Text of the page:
We present here emoFinder (http://usc.es/pcc/emofinder), a Web-based search engine for Spanish word properties taken from different normative databases. The tool incorporates several subjective word properties for 16,375 distinct words. Although it focuses particularly on normative ratings for emotional dimensions (e.g., valence and arousal) and discrete emotional categories (fear, disgust, anger, happiness, and sadness), it also makes available ratings for other word properties that are known to affect word processing (e.g., concreteness, familiarity, contextual availability, and age of acquisition). The tool provides two main functionalities: Users can search for words matched on specific criteria with regard to the selected properties, or users can obtain the properties for a set of words. The output from emoFinder is highly customizable and can be accessed online or exported to a computer. The tool architecture is easily scalable, so that it can be updated to include word properties from new Spanish normative databases as they become available.
It is not clear whether multiple unrelated meanings inhibit or facilitate word recognition. Some studies have found a disadvantage for words having multiple meanings with respect to unambiguous words in lexical decision tasks (LDT), whereas several others have shown a facilitation for such words. In the present study, we argue that these inconsistent findings may be due to the approach employed to select ambiguous words across studies. To address this issue, we conducted three LDT experiments in which we varied the measure used to classify ambiguous and unambiguous words. The results suggest that multiple unrelated meanings facilitate word recognition. In addition, we observed that the approach employed to select ambiguous words may affect the pattern of experimental results. This evidence has relevant implications for theoretical accounts of ambiguous words processing and representation.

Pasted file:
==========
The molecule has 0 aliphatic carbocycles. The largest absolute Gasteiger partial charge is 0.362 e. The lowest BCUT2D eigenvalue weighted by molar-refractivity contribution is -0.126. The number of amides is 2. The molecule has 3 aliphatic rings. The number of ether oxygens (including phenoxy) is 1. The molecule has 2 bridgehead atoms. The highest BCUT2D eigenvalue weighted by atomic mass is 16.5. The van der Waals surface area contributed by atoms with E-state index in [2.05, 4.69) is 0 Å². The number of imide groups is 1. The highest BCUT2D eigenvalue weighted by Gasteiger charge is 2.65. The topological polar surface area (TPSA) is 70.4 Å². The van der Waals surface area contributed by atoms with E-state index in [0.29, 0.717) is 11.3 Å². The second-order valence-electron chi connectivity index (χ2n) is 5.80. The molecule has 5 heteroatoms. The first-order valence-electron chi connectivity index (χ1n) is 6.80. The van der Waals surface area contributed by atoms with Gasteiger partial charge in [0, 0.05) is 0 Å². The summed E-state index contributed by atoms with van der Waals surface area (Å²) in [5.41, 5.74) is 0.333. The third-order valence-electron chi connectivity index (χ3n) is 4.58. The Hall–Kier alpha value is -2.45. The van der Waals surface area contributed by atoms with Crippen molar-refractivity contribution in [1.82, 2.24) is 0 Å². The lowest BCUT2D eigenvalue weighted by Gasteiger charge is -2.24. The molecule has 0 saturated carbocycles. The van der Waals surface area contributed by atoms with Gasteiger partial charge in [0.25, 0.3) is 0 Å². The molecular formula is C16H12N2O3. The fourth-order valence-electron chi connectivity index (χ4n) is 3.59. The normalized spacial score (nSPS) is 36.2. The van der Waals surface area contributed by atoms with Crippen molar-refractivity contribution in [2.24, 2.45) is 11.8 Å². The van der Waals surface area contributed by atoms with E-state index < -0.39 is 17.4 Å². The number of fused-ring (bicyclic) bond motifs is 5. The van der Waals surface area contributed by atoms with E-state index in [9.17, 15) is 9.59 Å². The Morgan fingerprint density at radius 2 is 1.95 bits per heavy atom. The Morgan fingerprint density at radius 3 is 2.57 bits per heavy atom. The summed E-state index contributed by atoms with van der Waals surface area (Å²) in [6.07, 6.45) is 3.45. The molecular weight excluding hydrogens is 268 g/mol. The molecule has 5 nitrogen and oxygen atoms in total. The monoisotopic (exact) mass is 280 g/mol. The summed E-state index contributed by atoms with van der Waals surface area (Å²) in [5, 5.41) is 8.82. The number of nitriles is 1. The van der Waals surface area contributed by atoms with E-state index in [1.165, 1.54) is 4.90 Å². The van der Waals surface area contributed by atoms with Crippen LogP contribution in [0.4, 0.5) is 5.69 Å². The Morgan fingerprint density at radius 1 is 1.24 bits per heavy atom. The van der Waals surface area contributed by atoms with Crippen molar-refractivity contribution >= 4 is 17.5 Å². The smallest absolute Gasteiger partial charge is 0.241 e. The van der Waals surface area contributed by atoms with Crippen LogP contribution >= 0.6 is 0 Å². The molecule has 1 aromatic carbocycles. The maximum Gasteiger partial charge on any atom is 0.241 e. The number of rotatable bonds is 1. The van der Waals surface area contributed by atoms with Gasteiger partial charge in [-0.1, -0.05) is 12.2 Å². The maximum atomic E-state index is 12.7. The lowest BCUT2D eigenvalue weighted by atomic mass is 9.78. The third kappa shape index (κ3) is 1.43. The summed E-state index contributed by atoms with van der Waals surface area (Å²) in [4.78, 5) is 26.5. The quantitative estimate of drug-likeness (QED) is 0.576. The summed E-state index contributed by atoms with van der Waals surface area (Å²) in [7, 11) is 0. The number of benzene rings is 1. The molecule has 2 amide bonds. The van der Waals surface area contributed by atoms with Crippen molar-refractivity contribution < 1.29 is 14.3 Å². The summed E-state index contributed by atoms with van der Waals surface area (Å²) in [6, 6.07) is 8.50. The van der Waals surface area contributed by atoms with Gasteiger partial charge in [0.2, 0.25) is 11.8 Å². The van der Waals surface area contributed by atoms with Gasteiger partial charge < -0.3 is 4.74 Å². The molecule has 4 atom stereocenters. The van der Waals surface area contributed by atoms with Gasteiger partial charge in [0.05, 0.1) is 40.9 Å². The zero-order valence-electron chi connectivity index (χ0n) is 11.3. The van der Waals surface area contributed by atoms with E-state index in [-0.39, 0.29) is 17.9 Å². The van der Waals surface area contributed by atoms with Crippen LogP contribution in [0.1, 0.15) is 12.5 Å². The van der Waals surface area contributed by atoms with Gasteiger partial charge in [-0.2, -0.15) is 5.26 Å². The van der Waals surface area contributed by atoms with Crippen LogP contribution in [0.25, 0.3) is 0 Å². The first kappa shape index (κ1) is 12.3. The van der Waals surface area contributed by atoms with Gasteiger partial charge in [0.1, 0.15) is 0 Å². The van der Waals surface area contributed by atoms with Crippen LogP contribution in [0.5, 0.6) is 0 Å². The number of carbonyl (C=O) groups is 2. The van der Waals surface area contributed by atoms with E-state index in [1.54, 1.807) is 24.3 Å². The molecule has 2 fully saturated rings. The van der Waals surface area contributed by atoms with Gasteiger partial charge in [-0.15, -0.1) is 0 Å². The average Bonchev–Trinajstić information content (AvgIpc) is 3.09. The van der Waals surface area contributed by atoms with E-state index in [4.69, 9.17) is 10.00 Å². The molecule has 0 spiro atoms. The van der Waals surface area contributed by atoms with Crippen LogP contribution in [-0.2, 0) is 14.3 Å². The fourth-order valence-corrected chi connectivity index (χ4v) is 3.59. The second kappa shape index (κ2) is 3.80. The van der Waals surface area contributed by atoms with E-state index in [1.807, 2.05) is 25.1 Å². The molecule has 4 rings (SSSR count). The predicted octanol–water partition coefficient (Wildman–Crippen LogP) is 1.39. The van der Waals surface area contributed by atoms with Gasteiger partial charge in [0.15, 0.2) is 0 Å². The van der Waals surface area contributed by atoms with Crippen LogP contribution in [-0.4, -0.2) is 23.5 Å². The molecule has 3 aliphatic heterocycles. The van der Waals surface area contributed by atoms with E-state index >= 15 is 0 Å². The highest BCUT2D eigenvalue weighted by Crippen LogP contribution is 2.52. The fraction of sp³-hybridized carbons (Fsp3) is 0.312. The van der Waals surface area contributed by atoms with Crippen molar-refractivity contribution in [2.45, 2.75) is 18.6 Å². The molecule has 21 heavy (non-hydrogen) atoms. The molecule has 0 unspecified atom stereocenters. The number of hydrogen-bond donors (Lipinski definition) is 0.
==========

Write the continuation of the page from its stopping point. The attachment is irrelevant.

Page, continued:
- Dec 2017
The present study investigates whether the emotional content of words has the same effect in the different languages of bilinguals by testing the effects of word concreteness, the type of task used, and language status. Highly proficient bilinguals of Catalan and Spanish who learned Catalan and Spanish in early childhood in a bilingual immersion context, and who still live in such a context, performed an affective decision task (Experiment 1) and a lexical decision task (Experiment 2) in both Catalan and Spanish. A different set of Catalan–Spanish bilinguals, who were proficient in English and who learned English after early childhood in an instructional setting, performed a lexical decision task in both Spanish and English (Experiment 3). In both tasks administered throughout the experiments, the experimental stimuli were concrete and abstract words that varied in their emotional connotation (i.e. positive, negative and neutral words) and were presented in the two languages involved. In the affective decision task, participants decided if the words had emotional content or not, and in the lexical decision task they decided if the strings of letters were real words or not. The three experiments also included an unexpected free recall task. Results showed that the emotional content of words affected bilinguals’ performance in all three tasks. In particular, there was a disadvantage in processing for negative words in both the affective and lexical decision tasks, and an advantage for positive words in the lexical decision and free recall tasks. Importantly, language only interacted with the other variables in Experiment 3, suggesting that language status is a relevant factor in determining the extent to which emotional processing has the same characteristics in the two languages.
- Nov 2017